HARTFORD — The state Department of Education on Tuesday agreed to released promised Educational Cost Sharing dollars to two more Alliance Districts. Once again, Bridgeport wasn’t on the list.
This time it was Middletown and Norwich, bringing to 28 out of 30 districts to get funds that are supposed tobe used to increase student achievement. Middletown will get $796,637 and Norwich, just over $1 million. The state listed a bunch of initiatives each will start with the money.
In reality, if they are like Bridgeport, the funds are already budgeted and expected in order to finish the year in the black. In the case of Bridgeport, the $4.4 million that represents the district’s “alliance” grant is a big red mark in the teacher salary account line of the district’s quarterly report. Regardless of what the city school district promises the state in what will no doubt be an inch-thick “plan,” the funding will go to pay for teachers, who are already in the classroom.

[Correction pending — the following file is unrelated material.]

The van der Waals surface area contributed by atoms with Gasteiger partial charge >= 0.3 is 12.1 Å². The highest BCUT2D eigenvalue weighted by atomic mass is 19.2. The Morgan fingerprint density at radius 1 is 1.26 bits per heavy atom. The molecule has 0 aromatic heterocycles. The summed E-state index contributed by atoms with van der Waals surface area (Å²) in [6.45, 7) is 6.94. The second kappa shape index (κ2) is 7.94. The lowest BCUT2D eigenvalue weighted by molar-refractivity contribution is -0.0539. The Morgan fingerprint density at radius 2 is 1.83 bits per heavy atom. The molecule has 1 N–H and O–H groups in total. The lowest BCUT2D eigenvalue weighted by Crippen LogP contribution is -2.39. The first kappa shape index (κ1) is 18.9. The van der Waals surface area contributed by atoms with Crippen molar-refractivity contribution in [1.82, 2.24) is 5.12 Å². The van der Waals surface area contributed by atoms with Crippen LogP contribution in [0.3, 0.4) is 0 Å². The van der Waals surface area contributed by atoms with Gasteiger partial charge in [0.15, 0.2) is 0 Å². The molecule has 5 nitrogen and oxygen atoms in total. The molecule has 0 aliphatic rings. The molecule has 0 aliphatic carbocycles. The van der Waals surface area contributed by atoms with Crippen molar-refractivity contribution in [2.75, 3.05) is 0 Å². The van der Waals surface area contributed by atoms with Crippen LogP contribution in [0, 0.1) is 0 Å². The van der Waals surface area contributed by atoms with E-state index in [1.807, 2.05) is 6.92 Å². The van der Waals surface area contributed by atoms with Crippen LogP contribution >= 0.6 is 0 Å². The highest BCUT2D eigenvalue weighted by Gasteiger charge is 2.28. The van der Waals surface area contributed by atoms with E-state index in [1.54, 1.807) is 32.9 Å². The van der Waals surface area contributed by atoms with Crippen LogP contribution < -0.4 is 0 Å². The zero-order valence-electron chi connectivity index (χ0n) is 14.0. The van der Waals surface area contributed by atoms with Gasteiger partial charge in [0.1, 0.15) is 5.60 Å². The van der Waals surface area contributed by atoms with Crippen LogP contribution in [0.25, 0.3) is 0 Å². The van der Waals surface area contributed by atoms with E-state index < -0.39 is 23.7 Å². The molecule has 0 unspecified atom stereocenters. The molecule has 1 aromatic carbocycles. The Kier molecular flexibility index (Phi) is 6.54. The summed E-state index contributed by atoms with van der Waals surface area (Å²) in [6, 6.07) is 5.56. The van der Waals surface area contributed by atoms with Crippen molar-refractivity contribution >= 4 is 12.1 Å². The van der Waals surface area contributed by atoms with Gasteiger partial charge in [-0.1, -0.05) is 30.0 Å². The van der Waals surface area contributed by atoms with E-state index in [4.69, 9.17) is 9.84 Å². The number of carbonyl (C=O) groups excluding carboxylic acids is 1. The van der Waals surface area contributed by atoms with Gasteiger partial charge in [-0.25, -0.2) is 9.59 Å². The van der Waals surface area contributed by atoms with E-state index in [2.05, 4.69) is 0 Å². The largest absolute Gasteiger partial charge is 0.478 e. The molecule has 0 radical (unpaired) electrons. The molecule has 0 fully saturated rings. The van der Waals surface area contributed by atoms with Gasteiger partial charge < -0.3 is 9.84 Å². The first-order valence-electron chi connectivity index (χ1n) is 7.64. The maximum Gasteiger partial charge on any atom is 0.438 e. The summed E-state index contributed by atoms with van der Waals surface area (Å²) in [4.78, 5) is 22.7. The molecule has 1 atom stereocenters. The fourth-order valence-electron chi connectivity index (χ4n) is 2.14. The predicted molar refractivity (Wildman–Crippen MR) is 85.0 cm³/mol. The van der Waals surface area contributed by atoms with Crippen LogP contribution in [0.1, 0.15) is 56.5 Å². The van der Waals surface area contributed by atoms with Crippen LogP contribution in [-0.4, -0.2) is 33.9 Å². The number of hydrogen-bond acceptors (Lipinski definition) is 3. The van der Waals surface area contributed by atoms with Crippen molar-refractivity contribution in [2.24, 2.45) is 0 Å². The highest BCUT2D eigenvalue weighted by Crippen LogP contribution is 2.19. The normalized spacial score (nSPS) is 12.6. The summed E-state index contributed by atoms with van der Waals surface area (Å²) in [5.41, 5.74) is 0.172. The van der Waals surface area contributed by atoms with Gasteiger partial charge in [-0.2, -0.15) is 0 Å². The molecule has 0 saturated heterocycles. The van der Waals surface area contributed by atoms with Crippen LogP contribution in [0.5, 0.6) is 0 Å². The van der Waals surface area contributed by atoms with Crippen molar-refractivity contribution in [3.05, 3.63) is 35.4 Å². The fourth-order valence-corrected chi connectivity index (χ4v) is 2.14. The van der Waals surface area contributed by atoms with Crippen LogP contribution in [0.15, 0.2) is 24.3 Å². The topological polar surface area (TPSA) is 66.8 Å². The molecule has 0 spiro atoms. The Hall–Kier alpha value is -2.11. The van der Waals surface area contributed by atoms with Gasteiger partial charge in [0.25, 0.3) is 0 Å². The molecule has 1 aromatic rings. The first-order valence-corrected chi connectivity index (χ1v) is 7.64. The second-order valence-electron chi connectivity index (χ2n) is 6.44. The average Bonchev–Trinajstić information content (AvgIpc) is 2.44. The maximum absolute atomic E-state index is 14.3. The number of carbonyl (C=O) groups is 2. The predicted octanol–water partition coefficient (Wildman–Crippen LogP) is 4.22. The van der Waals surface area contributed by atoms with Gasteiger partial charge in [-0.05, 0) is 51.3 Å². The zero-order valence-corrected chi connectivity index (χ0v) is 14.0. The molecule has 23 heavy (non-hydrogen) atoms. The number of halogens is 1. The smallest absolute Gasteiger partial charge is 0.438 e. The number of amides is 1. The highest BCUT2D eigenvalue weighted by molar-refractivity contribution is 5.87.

City school officials aren’t quite sure what the hold up is in releasing the funds. Bridgeport was one of the first districts to submit a plan to the state and according to Sandy Kase, chief administrative officer for the district, the tweeks have been minor. Essentially, the plan will replace the federal No Child Left Behind effort to make sure all students learn. There will be achievement targets and promises made about how much the district will improve student attendance, the graduation rate and lower student suspensions.
An Alliance report update is on the school board’s agenda for Monday.